There are a few flying bats in the snow globe because, hey, there's no reason why this can't be a vampire castle, right?
Normally, (if you aren't a die-hard hobbyist) the prep work for painting metal miniatures is nothing more than giving it a quick scrub with a toothbrush and some dish soap before painting with acrylic paint. I have done this plenty of times without using a primer or sealant of any sort and have had no issues with chipping. Most of the finished minis aren't handled too much anyway, so there's no need. This little castle, however, was going to be submerged and therefore required all the steps.
The castle was cleaned as usual and afterward, a coat of white gesso was applied. I think it took three coats to completely cover. A few different colors of regular acrylic craft paint were used to detail the castle, including a final dry-brushing of black.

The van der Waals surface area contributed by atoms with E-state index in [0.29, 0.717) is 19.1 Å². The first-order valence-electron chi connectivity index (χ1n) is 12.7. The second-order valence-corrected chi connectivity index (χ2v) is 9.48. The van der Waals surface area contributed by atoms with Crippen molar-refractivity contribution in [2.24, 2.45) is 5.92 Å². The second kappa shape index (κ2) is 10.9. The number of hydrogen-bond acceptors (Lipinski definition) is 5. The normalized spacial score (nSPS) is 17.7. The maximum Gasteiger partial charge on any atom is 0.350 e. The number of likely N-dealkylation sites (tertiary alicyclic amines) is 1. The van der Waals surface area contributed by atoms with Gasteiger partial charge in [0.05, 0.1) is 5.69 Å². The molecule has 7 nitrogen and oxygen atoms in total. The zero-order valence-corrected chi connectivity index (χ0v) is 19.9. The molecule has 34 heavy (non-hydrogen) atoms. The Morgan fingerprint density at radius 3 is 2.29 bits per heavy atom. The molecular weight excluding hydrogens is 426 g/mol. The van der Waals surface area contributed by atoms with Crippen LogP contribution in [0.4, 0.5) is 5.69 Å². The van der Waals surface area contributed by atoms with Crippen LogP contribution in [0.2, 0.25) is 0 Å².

I used the glass dome to cut out a polymer clay "stopper" for the snow globe. Once it was baked, it was painted and the finished castle was super glued to it. Some sprigs of green poly fiber were also glued to the base. It cured for a day or so before I coated the entire thing in several coats of matte varnish.
To finish it off, I filled the globe with distilled water and tiny splash (real measuring here) of glycerin. The glycerin helped the bats float slowly through the water. Glitter would be nice too, or any other polymer clay bits. The castle/stopper was then placed in the globe, and I applied aquarium sealant around the edge to prevent leaks. It was left upside down to dry before it was glued into the snow globe base. Mine could have used a tad more water.
A special thanks to Alpha Stamps for supplying me with all of my mini metal treasures!
Look at this supply list:
Miniature Glass Snow Globe
Cast Metal Castle
Polymer Clay Halloween Slice Mix (bats)
Green Poly Fiber
Happy mini crafting!